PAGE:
What if Paul the Octopus could also predict the future of Advertising?

Hello, today I have special guest blogger, David 18 years old of the fantastic French language blog Ad’ Times.  David’s fantastically long-winded post is about the rise of “reactive” advertising.  Featuring guest appearances by Paul the Octopus, the French football team (sadly) and Vuvuzelas, this fascinating article will leave you with lots to think about!

Let’s talk about advertising!  After all, I’m contributing to an advertiser’s blog, and I myself am a true lover of advertising.  Without any provocation, I would like to ask “what if Paul the octopus could also predict the future of Advertising?”

I. Ads and the Octopus: an ephemeral romance

If there was one event this year that continued to come up in advertising worldwide, it would have to be the FIFA World Cup.  We saw ads in all media from most major brands, such as: Nike, Adidas, Puma, Coca-Cola, Peps, Toyota…etc.  We vaunted the value of sports, the importance of the event, the…controversial…French football team, South Africa.  In spite of this all, one particular phenomenon stood out of the crowd: Paul.

With 8 arms, over 200 suction cups and the brain the size of a pistachio, Paul has attracted media buzz worldwide for his startlingly accurate predictions.  Featured on television, in the papers and, naturally on Internet, it didn’t take long for ads to get in on the act.

It all began with Pepsi via BBDO Beirut, who sent out the first billboard.  Although they were the first, the ad lacks in originality with its old logo and ample white space.

Even though the World Cup is over, a new billboard with Paul has shown up.  This time the ad came out of South Africa done by Ogilvy Johannesburg, for the e-commerce website Exclus1ves.co.za.  As we can see below, our friend Paul is making the choice.  This ad seems focused on the octopus’s talents.

These two print ads were joined by a TV spot for Citroën (see below).  All three ads follow a pretty basic formula: current event + buzz + advertisement.


These examples show us that not only has Paul the Octopus already made his mark on advertising, but also that this particular World Cup has been defined by an unheard of advertising response.  Paul hasn’t been the only world cup meme to be exploited.  Coming up, Vuvuzelas, results, and scandals…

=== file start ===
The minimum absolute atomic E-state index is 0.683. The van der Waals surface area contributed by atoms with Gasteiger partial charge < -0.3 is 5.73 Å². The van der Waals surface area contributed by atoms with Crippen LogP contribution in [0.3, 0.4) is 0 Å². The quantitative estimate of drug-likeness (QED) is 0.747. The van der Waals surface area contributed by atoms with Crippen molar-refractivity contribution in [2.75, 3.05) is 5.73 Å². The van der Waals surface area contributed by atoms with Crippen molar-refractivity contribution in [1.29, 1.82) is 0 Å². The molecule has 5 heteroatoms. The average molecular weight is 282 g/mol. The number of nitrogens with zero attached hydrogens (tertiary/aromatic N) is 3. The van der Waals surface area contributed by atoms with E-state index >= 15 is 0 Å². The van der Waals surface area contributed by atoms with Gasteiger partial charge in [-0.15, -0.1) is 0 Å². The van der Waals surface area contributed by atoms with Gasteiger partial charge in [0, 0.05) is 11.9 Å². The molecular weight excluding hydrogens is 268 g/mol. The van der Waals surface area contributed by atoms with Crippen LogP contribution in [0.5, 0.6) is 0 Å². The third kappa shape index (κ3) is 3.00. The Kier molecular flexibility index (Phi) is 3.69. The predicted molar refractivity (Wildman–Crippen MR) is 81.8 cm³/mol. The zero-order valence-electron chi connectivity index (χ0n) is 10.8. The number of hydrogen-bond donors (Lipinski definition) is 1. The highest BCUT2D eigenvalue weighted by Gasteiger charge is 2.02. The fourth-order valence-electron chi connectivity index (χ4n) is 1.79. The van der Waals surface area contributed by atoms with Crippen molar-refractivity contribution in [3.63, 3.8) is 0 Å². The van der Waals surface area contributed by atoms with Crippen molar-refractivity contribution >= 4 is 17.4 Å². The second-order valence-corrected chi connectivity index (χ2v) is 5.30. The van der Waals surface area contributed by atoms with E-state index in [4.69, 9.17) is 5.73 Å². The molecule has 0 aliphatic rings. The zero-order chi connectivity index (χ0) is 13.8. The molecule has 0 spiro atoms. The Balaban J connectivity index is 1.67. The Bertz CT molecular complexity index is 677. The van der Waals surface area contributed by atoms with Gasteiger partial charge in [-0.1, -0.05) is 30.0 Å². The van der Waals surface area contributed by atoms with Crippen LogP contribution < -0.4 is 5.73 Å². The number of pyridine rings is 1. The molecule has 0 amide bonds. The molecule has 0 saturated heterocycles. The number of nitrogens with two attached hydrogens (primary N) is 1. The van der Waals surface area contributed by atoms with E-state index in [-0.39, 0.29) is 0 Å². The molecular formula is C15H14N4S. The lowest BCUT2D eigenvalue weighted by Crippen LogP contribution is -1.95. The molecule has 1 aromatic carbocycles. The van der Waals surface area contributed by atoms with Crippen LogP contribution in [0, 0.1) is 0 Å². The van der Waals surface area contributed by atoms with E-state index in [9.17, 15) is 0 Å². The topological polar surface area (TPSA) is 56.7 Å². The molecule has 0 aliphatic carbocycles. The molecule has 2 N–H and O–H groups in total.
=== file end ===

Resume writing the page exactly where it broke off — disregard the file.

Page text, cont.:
II – The World Cup 2010: Ads in real time!

Throughout the World Cup were various creative campaigns tied to specific games and scores.  This quick reaction time is due in large part to the size of the event and its presence on social networks, worldwide.


Reviled by many, the Vuvuzela became one of the cult symbols of this years World Cup.  As result, it showed up in a fair amount of ads.

Kit Kat and its agency JWT Brussels, launched this campaign in mid June.  The growing annoyance with the Vuvuzela makes for a strong and simple ad.

The promotion of Toy Story 3 in Italy (visual above) was different than the promotion in other European countries because it was the only one to use the Vuvuzela.

[youtube]http://www.youtube.com/watch?v=94frhollceo&feature=player_embedded [/youtube]

OFF! Draft FCB

The Vuvuzela has often been criticized for its deafening, mosquito-like noise.  As a result, the agency Draft FCB decided to create a spot for OFF! insecticide by using the Vuvzela to promote its product.


In the Netherlands, we see the Vuvuzela being used less creatively than for OFF!  Still, you have to admire the timlieness of TNT Post.


As far as events are concerned, Hyundai really stands out.  Most notably, their 35 meter-long Vuvuzela.


Vuvuzelas represent, to a certain extent, the unique cultural aspect of this year’s World Cup.  But that’s not all! We can’t possibly forget the…er…distinctive performance of the French football team :).

The French Team

Jeered worldwide, our magnificent national team was particularly appealing to advertisers everywhere.  Thanks to player Thierry Henry’s hand, the quality of the playing, the numerous defeats and the general rudeness of the team, advertisers had a field day!